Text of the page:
Things were starting to get worse. The man went over to his point-of-sale and went about entering much data. I felt that he assumed I was also going to be paying for everyone else at the pool too; he was pressing an awful lot of buttons. After several minutes two copies of my bill were presented to me in a neat, leather book wallet together with a pen – which wasn’t complementary – and some promotional material. The cost of this solitary can of 7-Up was AED 15, that’s just short of £3. No matter, these 5 star hotels seem to be beyond the law of rational reason when it comes to such things and one simply needs to swallow it, if you’ll pardon the pun.
The only suitable denomination of money I had about my person was a AED 20 note, this meant that I would be furnished with AED 5 in change. I placed the note neatly in the leather book wallet and waited for the man to come back. Once he had finished chopping up the ice cubes he returned to me and took the payment back over to his point-of-sale. Again he proceeded to input lots of data into his computer and eventually, as if by magic, the till draw popped open.
To make sure everything was in order, and that the point-of-sale had done its job correctly, he got out the calculator. After three attempts it became clear that I was indeed owed AED 5 in change so he placed five, shiny coins into the leather book wallet, together with 2 copies of my bill before it had been paid and 2 copies of my bill after it had been paid. The pen had been removed but the promotional material remained. I scooped up the 5 coins, reluctantly said thank you and walked off leaving the leather book wallet and its contents there on the bar.
By the time I went to sip my 7-Up it had evaporated and I was 73 years old. Who on God’s green Earth decided that this process of buying a drink was a good idea? Identify yourselves to us now. Aha! The accountants! Well, the finance directors to be more precise. I know several accountants and they are nice, normal people. Put one in the boardroom however and what you have is a load of lazy bastards who are simply getting the underpaid barman to do the maths for them.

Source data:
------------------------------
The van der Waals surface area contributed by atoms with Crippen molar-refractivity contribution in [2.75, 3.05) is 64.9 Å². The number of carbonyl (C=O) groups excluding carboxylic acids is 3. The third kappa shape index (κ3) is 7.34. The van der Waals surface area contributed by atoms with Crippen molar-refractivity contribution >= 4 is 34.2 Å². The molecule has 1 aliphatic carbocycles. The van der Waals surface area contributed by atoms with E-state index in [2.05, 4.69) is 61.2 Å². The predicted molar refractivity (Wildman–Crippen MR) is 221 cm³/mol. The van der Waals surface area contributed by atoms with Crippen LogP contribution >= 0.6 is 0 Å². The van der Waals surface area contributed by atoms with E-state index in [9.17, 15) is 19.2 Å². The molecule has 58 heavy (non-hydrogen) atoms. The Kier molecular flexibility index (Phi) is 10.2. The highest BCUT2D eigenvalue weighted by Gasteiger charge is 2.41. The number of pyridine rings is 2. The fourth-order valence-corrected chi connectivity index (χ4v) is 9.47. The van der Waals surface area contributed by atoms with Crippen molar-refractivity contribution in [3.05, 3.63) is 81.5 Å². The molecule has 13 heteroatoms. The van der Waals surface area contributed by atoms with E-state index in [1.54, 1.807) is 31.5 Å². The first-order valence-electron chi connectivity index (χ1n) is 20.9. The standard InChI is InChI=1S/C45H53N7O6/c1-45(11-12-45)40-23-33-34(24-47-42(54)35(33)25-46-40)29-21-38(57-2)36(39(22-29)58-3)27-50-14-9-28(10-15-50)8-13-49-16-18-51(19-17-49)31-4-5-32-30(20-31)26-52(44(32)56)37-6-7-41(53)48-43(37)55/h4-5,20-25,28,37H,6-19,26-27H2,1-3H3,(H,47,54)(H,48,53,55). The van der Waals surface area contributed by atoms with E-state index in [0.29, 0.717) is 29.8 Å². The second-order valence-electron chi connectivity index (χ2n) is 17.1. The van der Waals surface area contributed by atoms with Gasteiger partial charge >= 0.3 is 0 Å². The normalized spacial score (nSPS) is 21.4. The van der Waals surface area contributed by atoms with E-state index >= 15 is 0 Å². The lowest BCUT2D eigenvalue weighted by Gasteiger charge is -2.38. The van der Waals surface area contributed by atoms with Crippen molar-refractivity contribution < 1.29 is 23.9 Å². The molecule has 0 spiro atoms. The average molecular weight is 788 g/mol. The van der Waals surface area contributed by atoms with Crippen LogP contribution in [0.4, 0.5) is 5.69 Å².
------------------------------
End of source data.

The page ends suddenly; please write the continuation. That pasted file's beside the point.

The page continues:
The whole escapade took several long minutes and I contemplated drowning the poor man at one point. On the customer satisfaction ratio this was on a par with finding a dead horse on your hotel bed or having the concierge hack off one of your extremities. It was insufferable. In my local Abu Jamal Grocery buying such a thing takes less than 5 seconds, why? It’s because the shopkeeper doesn’t fanny around with computers. No, he simply presses one button on the till, it opens, he puts my cash in and hands me my change back. I’m out of the door before I even went in and his books still balance at the end of the month.
Our forefathers fought for a world free of tyranny but it would seem that the very people they were fighting for – you and I – have betrayed them and embraced the tyranny of the accountants. That’s the scary thing, accountants are running the world these days and their number one weapon, the computer, cannot be done away with.
If the computers went away we might be back to skinning rabbits for dinner and war on horse-back, but at least we wouldn’t be thirsty.